The “bust” may come before the “World Series” for the Yankees once again.
New York, sitting at 5-10 early in the season, looks like it could come up short on “World Series or bust” expectations again in 2021, if the returns so far are any indication of long-term success. GM Brian Cashman spoke to reporters on Monday, which felt eerily reminiscent of that one scene in “The Naked Gun.”
“This is a bad stretch and we’re gonna get though this together,” Cashman said. “This isn’t us versus them. This is collectively all of us wearing this, including myself.”
Truthfully, the Yankees’ early-season woes can be chalked up to just that: early-season woes. Players are still figuring stuff out less than a month into the season, especially after a year when only 60 games were played. But New York still has some cause for concern. The team has gotten off to its worst start in 25 years and there’s no clear fix in sight, other than “stay the course.” And that’s fine! Just 15 games in, after all.
Some unfortunate truths, though: The offense has been bad (3.6 runs per game, bottom third in the majors), and they’re without only Luke Voit, recovering from foot surgery, so you can’t blame the slow start on injury. Starting pitchers not named Gerrit Cole have been terrible, too, with ERAs looking more like cost of steaks at a nice restaurant.
There’s enough blame to go around. Players play, coaches coach, computers compute. If you’re going to point the finger at anyone this early on, though, Cashman should hold a bit more blame than the rest. The Yankees, with a $210 million payroll, are seemingly too flawed, and a lot of that starts with the hurlers.
Cashman clearly has a type when it comes to starting pitching, and it’s been exhibited ad nauseam over the years, and the formula has resulted in less-than-good production this year.
Whether it was JA Happ, Lance Lynn, Jaime Garcia, Corey Kluber or even the higher upside of a Sonny Gray, James Paxton or Jameson Taillon, the Yankees’ search for rotation upgrades for the better part of a decade hasn’t exactly borne the best fruits. That’s continued this year.
Of Kluber, Taillon, Jordan Montgomery and Domingo German, not one Yankees starter has a FIP under 5.0. That’s not gonna work. Those starters have pitched 42 2/3 innings over 10 starts combined. That’s also not gonna work.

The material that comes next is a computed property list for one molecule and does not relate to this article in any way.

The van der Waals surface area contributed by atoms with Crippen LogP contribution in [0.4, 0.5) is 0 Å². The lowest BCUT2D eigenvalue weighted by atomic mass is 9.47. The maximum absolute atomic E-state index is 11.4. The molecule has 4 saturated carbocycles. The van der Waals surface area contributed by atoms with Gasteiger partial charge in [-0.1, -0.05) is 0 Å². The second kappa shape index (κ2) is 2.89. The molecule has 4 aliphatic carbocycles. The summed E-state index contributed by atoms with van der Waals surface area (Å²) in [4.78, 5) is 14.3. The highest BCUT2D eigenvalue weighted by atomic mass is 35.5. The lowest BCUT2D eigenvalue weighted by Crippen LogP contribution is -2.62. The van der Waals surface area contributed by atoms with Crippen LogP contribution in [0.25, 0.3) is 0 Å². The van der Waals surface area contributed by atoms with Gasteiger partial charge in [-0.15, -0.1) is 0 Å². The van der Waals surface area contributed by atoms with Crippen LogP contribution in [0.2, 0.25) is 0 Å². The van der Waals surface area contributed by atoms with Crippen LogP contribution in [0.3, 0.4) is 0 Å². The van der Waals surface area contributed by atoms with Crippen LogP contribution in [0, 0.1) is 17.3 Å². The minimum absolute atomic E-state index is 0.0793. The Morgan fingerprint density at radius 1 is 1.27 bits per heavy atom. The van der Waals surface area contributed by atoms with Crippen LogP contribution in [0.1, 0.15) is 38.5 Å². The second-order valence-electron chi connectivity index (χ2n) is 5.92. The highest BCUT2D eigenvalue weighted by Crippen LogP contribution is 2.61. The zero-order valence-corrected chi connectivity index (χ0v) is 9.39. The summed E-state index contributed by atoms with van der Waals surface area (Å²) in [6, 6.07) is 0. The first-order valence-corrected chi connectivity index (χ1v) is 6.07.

In turn, the Yankees’ bullpen has thrown the fifth-most innings in the majors so far, and they’re a team that’s traditionally not been afraid to go to the ‘pen, either, especially as the season wears on.
Could Kluber and Taillon turn it around? Sure, why not? This is baseball and weird things happen all the time. Taillon, after all, hadn’t pitched in nearly two years and Kluber pitched just one start in 2020 before exiting with an injury. Both guys are historically eh in the opening months of the season, too, so maybe it’s just rust wearing off.
The Yankees, again facing World-Series-or-bust expectations in 2021, have seemingly decided to wipe their hands clean after the signing of Gerrit Cole as if to say, “Yeah, we’re done here.” Even after Masahiro Tanaka and Paxton moved on during the offseason, they decided on a patchwork starting corps, relying on the upside of veteran reclamation projects over youth or proven effectiveness.
Oh, and by the way, there’s no guarantee that Luis Severino returns from Tommy John to be a solid No. 2 behind Cole. And he’ll likely have some rust to knock off, as well, having last pitched in 2019.
While the team is likely to turn to Deivi Garcia or Clarke Schmidt or Michael King for the rotation in the coming months, the constant churn should be something the Yankees are concerned about. It’s something they’ve tried navigating for years and something Cashman and Co. haven’t really been able to figure out.
By the way, the mentions of Yankee woes wouldn’t be complete without talking about the team’s mediocre defense, which ranks among the worst in the majors by UZR/150 early on (-6.6).
With the rest of the AL East playing surprisingly good baseball, with the Red Sox, Rays and Blue Jays providing hurdles to jump early in the season, the Yankees have a long way to go to reclaim even playoff-contender status. Even the Orioles are ahead in the standings right now. The Orioles.
All this to say: Please disperse, Yankee fans. No heads need to roll down Jerome Avenue just yet.
A lot can change in a New York minute. Just don’t expect change to happen anytime soon.